Thursday, February 25, 2010
I wouldn't normally include a review here for a child-rearing book, especially one coming from a Jewish perspective. I know it's not going to have a mass appeal, but this book blew me away. Jewish values aside, it's an amazingly insightful book that breaks down parenting and relating to your children in ways that prepare them for the great big world without forcing them to grow up too fast or struggle to live beyond their potential.
The biggest take-away I got from this book wasn't how to raise better Jewish children it was simply to just relax. Parents on average spend so much time worrying about so many things that they neglect spending time with their children simply as parents. Stop worrying about whether your kid is the highest achiever in the class, stop being concerned about threatening your kids autonomy when they get defiant, stop worrying about being liked all the time by your children. RELAX. Let your kid fail - let it be okay to be perfect only some of the time. Be brave enough to set boundaries - to teach your kid how to respect you and the world around them, how to do for themselves. Remember to spend real moments with your children when they still want to be children.
Factoring in Judaism to these simple life practices worked surprisingly well and I learned a few new things about my religion's laid back attitude. While I know I won't become the type of parent who finds more religion in my daily life after kids that I had before them, it's extremely reassuring to know that core values I have developed independently of being Jewish actually fit in nicely with my religion.
This book holds a lot more within it than just the need to slow things down and is worth a read for anyone with kids of their own who may be struggling with ways to connect a practical life to a spiritual one. I'd certainly recommend it to any Jewish parents with kids under the age of 16.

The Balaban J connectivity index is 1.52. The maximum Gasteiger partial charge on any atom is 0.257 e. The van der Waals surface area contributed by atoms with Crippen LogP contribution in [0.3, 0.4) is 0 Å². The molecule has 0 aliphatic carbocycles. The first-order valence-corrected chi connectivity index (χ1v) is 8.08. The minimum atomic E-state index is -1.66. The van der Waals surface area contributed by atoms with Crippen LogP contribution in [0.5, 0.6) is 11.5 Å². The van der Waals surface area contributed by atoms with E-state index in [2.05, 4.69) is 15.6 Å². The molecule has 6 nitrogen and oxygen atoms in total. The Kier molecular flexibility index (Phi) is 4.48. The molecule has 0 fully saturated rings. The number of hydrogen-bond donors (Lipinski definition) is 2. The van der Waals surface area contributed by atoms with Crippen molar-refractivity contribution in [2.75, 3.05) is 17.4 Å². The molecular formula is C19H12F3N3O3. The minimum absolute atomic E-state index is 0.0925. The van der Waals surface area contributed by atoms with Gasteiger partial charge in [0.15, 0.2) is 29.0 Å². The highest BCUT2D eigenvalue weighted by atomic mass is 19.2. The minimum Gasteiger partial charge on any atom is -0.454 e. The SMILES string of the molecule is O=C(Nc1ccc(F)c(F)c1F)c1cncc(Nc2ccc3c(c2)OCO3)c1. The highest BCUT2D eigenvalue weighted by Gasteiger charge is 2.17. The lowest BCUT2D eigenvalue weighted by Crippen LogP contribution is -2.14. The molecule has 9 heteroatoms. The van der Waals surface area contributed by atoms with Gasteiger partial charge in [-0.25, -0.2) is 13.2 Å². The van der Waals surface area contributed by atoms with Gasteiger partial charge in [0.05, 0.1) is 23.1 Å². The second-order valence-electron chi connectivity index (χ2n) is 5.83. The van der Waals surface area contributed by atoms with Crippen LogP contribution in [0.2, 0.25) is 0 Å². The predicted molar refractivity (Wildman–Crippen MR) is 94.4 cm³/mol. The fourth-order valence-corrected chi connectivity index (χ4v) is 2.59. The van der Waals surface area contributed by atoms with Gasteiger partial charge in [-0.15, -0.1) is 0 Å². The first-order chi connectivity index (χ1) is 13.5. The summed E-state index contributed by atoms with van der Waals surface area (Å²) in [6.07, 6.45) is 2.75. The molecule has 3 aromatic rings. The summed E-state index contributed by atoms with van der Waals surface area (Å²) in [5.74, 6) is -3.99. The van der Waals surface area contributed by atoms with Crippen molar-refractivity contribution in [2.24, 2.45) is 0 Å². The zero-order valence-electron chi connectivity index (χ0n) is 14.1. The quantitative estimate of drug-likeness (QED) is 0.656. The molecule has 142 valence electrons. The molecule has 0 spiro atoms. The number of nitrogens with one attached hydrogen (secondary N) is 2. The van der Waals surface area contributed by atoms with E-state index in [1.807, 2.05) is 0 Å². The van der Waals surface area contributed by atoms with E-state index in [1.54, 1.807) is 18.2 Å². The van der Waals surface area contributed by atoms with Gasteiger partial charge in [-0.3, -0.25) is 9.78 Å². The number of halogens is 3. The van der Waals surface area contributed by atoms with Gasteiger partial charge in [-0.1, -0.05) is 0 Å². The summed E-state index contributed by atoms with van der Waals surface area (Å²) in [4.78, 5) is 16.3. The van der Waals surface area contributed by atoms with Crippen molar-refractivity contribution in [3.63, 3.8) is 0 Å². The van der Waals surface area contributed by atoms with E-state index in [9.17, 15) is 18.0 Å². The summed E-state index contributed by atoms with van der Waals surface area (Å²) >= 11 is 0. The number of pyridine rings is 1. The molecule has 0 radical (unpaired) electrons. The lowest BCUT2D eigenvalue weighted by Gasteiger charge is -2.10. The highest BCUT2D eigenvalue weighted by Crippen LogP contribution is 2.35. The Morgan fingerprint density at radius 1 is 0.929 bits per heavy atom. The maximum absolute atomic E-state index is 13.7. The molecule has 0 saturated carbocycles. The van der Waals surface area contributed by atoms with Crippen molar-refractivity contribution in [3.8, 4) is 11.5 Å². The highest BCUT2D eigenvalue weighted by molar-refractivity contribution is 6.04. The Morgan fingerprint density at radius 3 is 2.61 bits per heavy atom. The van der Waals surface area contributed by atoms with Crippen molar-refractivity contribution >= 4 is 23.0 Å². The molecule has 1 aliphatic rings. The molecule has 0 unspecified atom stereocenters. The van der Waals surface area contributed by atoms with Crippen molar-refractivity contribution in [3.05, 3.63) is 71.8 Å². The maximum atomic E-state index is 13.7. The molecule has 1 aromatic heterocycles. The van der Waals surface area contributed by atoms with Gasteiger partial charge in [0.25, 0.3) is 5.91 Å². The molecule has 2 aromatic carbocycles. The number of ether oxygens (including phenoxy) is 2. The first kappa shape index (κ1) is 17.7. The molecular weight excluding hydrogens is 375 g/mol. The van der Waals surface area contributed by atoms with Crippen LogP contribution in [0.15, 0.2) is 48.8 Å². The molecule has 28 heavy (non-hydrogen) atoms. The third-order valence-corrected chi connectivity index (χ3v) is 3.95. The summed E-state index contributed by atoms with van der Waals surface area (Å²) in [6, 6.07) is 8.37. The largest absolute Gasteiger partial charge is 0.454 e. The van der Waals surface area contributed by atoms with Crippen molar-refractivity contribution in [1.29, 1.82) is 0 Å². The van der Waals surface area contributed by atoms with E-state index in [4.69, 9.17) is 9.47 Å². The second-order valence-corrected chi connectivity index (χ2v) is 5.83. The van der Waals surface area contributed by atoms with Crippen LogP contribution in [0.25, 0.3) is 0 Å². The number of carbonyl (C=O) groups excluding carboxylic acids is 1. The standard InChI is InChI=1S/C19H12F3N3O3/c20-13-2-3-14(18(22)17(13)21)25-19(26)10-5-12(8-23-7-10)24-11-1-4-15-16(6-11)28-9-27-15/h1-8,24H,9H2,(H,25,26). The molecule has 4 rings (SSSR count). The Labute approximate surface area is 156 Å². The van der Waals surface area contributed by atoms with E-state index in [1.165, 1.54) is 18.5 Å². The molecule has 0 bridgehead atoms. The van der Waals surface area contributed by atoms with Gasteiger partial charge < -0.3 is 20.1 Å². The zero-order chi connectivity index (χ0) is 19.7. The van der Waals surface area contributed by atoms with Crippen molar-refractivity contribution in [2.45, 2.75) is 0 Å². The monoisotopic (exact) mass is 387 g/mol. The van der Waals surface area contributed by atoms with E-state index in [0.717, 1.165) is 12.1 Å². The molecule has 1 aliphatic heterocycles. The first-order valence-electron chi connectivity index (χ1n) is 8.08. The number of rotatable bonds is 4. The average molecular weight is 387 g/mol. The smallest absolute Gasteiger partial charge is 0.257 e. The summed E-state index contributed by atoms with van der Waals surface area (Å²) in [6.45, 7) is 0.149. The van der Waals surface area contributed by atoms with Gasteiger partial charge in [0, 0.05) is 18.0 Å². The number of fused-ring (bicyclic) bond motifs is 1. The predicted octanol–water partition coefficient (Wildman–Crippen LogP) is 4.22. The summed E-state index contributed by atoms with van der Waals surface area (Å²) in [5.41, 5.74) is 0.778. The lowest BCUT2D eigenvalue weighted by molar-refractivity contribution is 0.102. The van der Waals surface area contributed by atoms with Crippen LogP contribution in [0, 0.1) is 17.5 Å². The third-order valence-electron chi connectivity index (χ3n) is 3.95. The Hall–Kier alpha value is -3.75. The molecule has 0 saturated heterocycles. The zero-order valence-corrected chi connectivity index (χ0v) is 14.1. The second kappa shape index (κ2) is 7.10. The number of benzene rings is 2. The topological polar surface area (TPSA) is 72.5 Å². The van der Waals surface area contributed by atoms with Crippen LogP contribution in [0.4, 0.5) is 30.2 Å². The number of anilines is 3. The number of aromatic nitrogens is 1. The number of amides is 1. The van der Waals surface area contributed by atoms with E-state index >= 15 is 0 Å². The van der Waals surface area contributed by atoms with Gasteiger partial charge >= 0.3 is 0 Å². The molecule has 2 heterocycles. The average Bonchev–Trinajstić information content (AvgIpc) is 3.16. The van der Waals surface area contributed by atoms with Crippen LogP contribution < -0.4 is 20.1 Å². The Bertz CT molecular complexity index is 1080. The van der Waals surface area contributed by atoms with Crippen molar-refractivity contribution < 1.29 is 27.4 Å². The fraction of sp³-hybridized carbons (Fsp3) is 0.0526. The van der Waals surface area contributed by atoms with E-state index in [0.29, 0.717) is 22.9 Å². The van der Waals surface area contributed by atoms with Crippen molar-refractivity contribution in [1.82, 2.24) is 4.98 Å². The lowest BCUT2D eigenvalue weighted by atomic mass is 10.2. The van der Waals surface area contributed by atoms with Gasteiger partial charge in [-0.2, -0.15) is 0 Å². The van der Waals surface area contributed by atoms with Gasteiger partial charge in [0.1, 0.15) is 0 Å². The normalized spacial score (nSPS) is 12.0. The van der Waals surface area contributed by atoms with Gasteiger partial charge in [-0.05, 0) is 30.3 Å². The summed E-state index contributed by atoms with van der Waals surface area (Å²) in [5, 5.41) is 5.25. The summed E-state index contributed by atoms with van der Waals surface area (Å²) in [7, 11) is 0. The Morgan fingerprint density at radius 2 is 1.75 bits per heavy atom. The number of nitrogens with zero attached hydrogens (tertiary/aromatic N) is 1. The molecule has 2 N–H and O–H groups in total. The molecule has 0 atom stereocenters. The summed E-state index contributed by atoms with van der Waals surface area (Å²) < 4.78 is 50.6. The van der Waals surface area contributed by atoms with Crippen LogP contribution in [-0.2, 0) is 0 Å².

Thursday, February 18, 2010
This collection of short works is brown down into sections that are pretty unique; not that I would expect anything ordinary from Tom Robbins. You get an assortment of travel articles, tributes, stories/poems/song lyrics, musings & critiques, and responses to basic questions. I definitely have an opinion on each section - I either loved it or was totally bored by it - and have to sat that on the whole, this collection wasn't up to the standard of entertainment I've come to appreciate with Robbins' work.
Those pieces included from the last 15 years or so more closely math the prose style I find most entertaining and if you were only going to read one section the travel articles would get my vote.
Possibly these pieces are just too grounded in reality - real reality - when what I've always admired about Robbins' work is his extraordinary; things like cognizant, inanimate objects. But, if you're a Robbins fan who has made it through his whole library of books, this one can't be passed up. If you're a fan of his style, but can honestly admit you don't like everything he's written (like my utter dislike for Another Roadside Attraction) skip this and reread Skinny Legs and All. It'll be time better spent.